Fig.1 | Spatial distribution of drought based on E3CI for January-March 2022
Regions impacted by the drought:
Most of Europe, more specifically Norway, the Alpine arc, the northern Italy (especially in the Po Valley), the southern of Sweden, Greece, and parts of the Balkans. In other regions, such as the northern Scandinavia, Turkey, the regions in the northwest of the Caspian Sea, and the Iberian Peninsula, experienced monthly above-average precipitation, which contrasted sharply with the much drier-than-average long-lasting conditions as recorded in February, causing several physical and economical damages.
About the drought
During the first months of 2022, most of Europe experienced drier than average conditions. More in detail, during March, in several Countries precipitation was significantly lower than average exacerbating the already critical conditions observed since the beginning of the Winter season.
E3CI index on DROUGHT
One among the indicators composing E3CI is specifically tailored to detect drought conditions. Specifically, Standardized Precipitation Index (SPI) with a rainfall accumulation period of 3 months is adopted. It is largely exploited in the literature and in the different regional and international operational dashboards to monitor the drought dynamics. Anyway, to maintain the consistency with the other components according to which the larger the value, the more significant the impact, the opposite of canonical SPI-3 is used as component. Furthermore, the baseline period is 1981-2010. The maps refer to the first three months of 2022 and they show the areas more impacted by rainfall deficit, with dark-red colours for the most impacted regions, and light-red colours for those still impacted, but with lower values. Furthermore, the most severe conditions are not concomitant: the Iberian Peninsula experience the largest and the most severe conditions in February, for example, while, over Europe, March seems to be the month over which the highest values are reached over large areas. Overall, the most impacted areas are not concentrated in one or more countries, but they are spatially diversified across the EU area.
Impacts and Damages
In the past century, 45 major drought events have occurred in Europe, affecting millions of people, and causing economic losses of more than USD 27.8 billion. Nowadays, an annual average of 15% of the land and 17% of the EU population is affected by droughts.
The March JRC MARS bulletin revealed that drought conditions negatively impacted vegetative growth, especially for the southern regions. Winter cereals in the southern parts of the Iberian Peninsula have been negatively affected by the drought and show suboptimal growth. In southern France and north-western Italy, crop development is still in the early stages and winter crops are not yet affected or are only slightly affected. Rain is also needed in most of the rest of Italy, as well as in Slovenia, Croatia, Hungary, Romania and south-western Ukraine to avoid a reduction in production potential. The cold and wet conditions along the Italian Adriatic coast, in Greece and Turkey delayed crop development, but favoured the restoration of soil moisture.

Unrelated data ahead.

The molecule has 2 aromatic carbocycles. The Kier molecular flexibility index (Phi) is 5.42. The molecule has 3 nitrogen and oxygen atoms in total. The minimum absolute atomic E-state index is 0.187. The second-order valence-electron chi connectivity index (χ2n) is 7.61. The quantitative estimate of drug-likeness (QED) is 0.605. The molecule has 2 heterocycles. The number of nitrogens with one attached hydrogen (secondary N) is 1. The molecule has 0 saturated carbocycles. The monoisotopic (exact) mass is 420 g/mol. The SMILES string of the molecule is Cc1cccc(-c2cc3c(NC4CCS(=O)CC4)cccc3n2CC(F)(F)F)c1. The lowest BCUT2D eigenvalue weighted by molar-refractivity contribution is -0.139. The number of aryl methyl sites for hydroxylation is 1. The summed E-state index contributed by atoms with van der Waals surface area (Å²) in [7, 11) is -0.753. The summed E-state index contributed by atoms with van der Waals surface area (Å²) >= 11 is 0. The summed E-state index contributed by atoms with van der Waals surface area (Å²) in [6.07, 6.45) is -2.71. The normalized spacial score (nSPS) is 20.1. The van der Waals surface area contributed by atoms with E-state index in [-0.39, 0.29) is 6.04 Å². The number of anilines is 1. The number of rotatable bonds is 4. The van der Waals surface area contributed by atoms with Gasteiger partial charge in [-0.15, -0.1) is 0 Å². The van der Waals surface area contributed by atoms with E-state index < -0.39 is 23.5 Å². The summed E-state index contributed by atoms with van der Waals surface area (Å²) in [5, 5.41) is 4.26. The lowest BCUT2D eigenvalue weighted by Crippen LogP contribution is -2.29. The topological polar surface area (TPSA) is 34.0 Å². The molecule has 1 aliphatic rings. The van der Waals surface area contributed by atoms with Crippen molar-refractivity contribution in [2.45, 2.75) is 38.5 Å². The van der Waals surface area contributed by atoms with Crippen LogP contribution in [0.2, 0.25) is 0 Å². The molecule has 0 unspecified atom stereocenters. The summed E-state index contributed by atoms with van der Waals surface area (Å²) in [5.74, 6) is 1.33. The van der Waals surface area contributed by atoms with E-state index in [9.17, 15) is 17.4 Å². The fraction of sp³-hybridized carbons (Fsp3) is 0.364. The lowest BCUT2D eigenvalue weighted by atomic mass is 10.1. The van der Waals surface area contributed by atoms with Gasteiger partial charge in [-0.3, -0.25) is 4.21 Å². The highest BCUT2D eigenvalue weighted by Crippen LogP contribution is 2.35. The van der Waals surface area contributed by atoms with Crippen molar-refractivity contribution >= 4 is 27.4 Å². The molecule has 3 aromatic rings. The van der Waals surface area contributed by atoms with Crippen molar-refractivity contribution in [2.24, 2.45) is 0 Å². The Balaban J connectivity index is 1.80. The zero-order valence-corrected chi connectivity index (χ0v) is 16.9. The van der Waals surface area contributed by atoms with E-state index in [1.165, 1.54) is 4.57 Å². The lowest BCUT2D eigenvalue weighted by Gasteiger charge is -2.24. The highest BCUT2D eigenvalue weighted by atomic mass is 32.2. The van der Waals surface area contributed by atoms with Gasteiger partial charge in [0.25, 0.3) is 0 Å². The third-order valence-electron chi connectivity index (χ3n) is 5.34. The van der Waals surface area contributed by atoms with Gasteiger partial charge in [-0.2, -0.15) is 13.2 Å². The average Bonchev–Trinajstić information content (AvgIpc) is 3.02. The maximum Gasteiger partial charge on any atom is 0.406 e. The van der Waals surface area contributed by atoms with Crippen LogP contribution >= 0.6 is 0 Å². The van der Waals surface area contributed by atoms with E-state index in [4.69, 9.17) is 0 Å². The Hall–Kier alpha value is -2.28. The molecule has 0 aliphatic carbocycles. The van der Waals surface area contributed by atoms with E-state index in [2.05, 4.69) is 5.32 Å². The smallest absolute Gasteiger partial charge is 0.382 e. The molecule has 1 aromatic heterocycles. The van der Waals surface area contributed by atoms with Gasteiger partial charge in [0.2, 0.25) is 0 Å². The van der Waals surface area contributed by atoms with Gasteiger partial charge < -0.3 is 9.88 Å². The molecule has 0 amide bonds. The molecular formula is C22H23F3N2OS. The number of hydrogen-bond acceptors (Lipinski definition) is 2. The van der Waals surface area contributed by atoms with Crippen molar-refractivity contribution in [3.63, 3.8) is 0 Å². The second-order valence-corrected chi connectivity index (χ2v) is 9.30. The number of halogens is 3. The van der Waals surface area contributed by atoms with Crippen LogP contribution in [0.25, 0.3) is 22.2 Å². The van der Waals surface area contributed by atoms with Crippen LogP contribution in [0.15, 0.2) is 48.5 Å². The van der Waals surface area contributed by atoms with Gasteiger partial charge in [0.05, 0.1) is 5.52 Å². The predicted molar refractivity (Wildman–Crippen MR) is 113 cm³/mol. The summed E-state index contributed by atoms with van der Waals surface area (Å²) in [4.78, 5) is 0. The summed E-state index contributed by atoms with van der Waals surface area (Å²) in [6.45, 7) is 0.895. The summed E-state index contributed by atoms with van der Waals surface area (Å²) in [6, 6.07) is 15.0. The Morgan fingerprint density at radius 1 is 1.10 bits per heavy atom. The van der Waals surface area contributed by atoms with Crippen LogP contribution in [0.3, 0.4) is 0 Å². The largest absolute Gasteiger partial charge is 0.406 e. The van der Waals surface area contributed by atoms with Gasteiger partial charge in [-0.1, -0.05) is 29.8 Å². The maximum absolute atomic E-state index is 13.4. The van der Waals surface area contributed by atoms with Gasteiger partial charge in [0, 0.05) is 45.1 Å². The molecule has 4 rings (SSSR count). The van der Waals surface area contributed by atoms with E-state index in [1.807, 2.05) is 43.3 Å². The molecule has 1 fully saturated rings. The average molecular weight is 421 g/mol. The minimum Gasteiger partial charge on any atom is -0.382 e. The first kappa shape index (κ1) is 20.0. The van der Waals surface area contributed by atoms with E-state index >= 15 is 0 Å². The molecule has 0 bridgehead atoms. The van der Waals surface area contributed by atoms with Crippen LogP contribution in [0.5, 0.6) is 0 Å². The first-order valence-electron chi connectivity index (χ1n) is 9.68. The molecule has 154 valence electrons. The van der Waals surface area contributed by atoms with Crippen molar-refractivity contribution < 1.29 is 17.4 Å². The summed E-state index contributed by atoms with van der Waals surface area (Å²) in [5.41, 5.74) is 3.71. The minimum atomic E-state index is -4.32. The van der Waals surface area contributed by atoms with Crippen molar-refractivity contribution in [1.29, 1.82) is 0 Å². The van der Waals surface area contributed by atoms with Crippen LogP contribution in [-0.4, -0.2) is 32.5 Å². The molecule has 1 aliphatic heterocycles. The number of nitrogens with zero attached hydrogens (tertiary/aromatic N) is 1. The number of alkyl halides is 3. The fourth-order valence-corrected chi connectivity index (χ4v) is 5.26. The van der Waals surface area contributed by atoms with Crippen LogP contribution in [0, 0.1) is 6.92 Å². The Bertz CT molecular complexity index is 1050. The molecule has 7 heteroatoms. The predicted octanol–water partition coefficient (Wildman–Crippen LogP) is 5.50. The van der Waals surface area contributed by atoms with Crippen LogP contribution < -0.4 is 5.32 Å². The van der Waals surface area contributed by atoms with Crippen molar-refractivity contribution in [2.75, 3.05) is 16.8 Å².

The JRC Global Drought Observatory (GDO), within its monthly report, highlighted how this severe drought has been affecting in particular the northern Italy and the Po River basin. In parallel, the European Commission report on ‘Drought in northern Italy – March 2022‘ offers an assessment of the development and impact of the four-month drought in the region. Apart from the expected damage to the agricultural season, competition for other water uses, such as agricultural irrigation, is likely to start earlier than usual. In mid-March, the value of energy stored in Italian reservoirs was only at 28.2% of the total storage capacity, compared to an observed historical low (1970-2019) of 30.4% for the same period. Therefore, the current low water level in Italian reservoirs could aggravate the already difficult situation in the Italian electricity market, which is already experiencing record low wholesale prices due to geopolitical factors.
Overall, the ongoing drought is affecting, with more intense consequences, the energy system (e.g., hydropower storage) and the yield crop potential (water availability for irrigation), bringing to economic and socio-economic losses and damages at the local and regional scale.
- McKee, T.B., N.J. Doesken and J. Kleist. 1993. The relationship of drought frequency and duration to time scale. In: Proceedings of the Eighth Conference on Applied Climatology, Anaheim, California, 17–22 January 1993. Boston, American Meteorological Society, 179–184.
- Edwards, D.C. and T.B. McKee. 1997. Characteristics of 20th Century Drought in the United States at Multiple Time Scales. Climatology Report Number 97-2. Colorado State University, Fort Collins.
Drought in numbers 2022 – https://www.unccd.int/sites/default/files/2022-05/Drought_in_Numbers_%28English%29.pdf
Crop monitoring in Europe – March 2022- https://publications.jrc.ec.europa.eu/repository/handle/JRC127959
The ongoing drought in northern Italy threatens agriculture yields and energy production, Commission studies warn – https://joint-research-centre.ec.europa.eu/jrc-news/ongoing-drought-northern-italy-threatens-agriculture-yields-and-energy-production-commission-studies-2022-04-08_en
To deepen investigation:
Precipitation, relative humidity, and soil moisture for March 2022 – https://climate.copernicus.eu/precipitation-relative-humidity-and-soil-moisture-march-2022
- Drought in northern Italy March 2022 – https://edo.jrc.ec.europa.eu/documents/news/GDO-EDODroughtNews202203_Northern_Italy.pdf
World Water Day: Droughts across the globe – https://www.bbc.com/news/av/science-environment-26659510
Two extremes at the same time – https://www.ufz.de/index.php?en=36336&webc_pm=07/2022
- Fire risk
- Technical Report from EDO